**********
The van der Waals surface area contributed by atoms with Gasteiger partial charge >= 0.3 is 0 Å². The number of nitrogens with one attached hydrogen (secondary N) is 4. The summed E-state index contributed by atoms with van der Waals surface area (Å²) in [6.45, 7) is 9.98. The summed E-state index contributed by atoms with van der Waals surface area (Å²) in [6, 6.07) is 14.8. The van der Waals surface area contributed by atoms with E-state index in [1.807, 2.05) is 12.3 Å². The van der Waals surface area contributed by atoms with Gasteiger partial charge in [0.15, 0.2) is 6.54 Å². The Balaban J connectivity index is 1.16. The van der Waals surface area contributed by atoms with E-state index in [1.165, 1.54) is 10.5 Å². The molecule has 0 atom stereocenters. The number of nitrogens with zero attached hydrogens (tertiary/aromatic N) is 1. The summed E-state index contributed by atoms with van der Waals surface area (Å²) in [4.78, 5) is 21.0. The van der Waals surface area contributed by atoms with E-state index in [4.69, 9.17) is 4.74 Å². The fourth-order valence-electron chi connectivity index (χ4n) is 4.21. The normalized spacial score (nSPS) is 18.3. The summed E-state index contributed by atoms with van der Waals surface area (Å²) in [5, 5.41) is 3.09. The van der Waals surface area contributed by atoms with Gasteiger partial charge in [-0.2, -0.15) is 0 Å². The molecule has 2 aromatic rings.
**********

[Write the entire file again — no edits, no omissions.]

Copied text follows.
The van der Waals surface area contributed by atoms with Gasteiger partial charge >= 0.3 is 0 Å². The number of nitrogens with one attached hydrogen (secondary N) is 4. The summed E-state index contributed by atoms with van der Waals surface area (Å²) in [6.45, 7) is 9.98. The summed E-state index contributed by atoms with van der Waals surface area (Å²) in [6, 6.07) is 14.8. The van der Waals surface area contributed by atoms with E-state index in [1.807, 2.05) is 12.3 Å². The van der Waals surface area contributed by atoms with Gasteiger partial charge in [0.15, 0.2) is 6.54 Å². The Balaban J connectivity index is 1.16. The van der Waals surface area contributed by atoms with E-state index in [1.165, 1.54) is 10.5 Å². The molecule has 0 atom stereocenters. The number of nitrogens with zero attached hydrogens (tertiary/aromatic N) is 1. The summed E-state index contributed by atoms with van der Waals surface area (Å²) in [4.78, 5) is 21.0. The van der Waals surface area contributed by atoms with E-state index in [4.69, 9.17) is 4.74 Å². The fourth-order valence-electron chi connectivity index (χ4n) is 4.21. The normalized spacial score (nSPS) is 18.3. The summed E-state index contributed by atoms with van der Waals surface area (Å²) in [5, 5.41) is 3.09. The van der Waals surface area contributed by atoms with Gasteiger partial charge in [-0.2, -0.15) is 0 Å². The molecule has 2 aromatic rings.